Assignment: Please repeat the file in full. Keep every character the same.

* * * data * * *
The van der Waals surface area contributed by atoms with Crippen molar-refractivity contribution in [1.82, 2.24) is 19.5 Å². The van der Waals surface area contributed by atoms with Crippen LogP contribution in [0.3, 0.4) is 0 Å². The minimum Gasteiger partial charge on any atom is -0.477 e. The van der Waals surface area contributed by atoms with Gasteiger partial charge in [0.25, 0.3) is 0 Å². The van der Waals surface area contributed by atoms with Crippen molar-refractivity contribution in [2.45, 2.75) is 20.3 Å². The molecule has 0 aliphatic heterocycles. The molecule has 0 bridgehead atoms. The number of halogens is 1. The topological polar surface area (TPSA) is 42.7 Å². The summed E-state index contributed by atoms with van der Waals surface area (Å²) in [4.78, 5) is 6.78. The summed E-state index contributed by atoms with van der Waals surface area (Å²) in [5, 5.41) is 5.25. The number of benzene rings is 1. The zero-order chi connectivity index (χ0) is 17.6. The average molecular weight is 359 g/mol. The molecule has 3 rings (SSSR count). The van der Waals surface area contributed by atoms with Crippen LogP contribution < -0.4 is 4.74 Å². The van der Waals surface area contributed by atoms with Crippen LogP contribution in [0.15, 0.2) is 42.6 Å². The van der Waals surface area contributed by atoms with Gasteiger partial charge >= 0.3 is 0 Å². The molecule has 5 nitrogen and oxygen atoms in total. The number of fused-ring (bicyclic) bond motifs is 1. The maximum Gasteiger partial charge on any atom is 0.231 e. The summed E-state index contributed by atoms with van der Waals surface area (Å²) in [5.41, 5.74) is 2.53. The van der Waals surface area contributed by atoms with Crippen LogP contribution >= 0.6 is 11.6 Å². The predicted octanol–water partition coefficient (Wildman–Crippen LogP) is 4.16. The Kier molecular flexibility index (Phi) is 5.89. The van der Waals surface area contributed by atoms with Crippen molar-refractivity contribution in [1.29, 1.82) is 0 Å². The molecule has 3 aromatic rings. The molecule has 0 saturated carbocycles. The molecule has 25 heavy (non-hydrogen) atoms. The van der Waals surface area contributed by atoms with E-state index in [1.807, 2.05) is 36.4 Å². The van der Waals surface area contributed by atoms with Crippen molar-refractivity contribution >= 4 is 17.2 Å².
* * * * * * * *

The van der Waals surface area contributed by atoms with Crippen molar-refractivity contribution in [1.82, 2.24) is 19.5 Å². The van der Waals surface area contributed by atoms with Crippen LogP contribution in [0.3, 0.4) is 0 Å². The minimum Gasteiger partial charge on any atom is -0.477 e. The van der Waals surface area contributed by atoms with Gasteiger partial charge in [0.25, 0.3) is 0 Å². The van der Waals surface area contributed by atoms with Crippen molar-refractivity contribution in [2.45, 2.75) is 20.3 Å². The molecule has 0 aliphatic heterocycles. The molecule has 0 bridgehead atoms. The number of halogens is 1. The topological polar surface area (TPSA) is 42.7 Å². The summed E-state index contributed by atoms with van der Waals surface area (Å²) in [4.78, 5) is 6.78. The summed E-state index contributed by atoms with van der Waals surface area (Å²) in [5, 5.41) is 5.25. The number of benzene rings is 1. The zero-order chi connectivity index (χ0) is 17.6. The average molecular weight is 359 g/mol. The molecule has 3 rings (SSSR count). The van der Waals surface area contributed by atoms with Crippen LogP contribution < -0.4 is 4.74 Å². The van der Waals surface area contributed by atoms with Crippen LogP contribution in [0.15, 0.2) is 42.6 Å². The van der Waals surface area contributed by atoms with Gasteiger partial charge >= 0.3 is 0 Å². The molecule has 5 nitrogen and oxygen atoms in total. The number of fused-ring (bicyclic) bond motifs is 1. The maximum Gasteiger partial charge on any atom is 0.231 e. The summed E-state index contributed by atoms with van der Waals surface area (Å²) in [5.41, 5.74) is 2.53. The van der Waals surface area contributed by atoms with Crippen LogP contribution >= 0.6 is 11.6 Å². The predicted octanol–water partition coefficient (Wildman–Crippen LogP) is 4.16. The Kier molecular flexibility index (Phi) is 5.89. The van der Waals surface area contributed by atoms with Crippen molar-refractivity contribution in [1.29, 1.82) is 0 Å². The molecule has 3 aromatic rings. The molecule has 0 saturated carbocycles. The molecule has 25 heavy (non-hydrogen) atoms. The van der Waals surface area contributed by atoms with E-state index in [1.807, 2.05) is 36.4 Å². The van der Waals surface area contributed by atoms with Crippen molar-refractivity contribution >= 4 is 17.2 Å².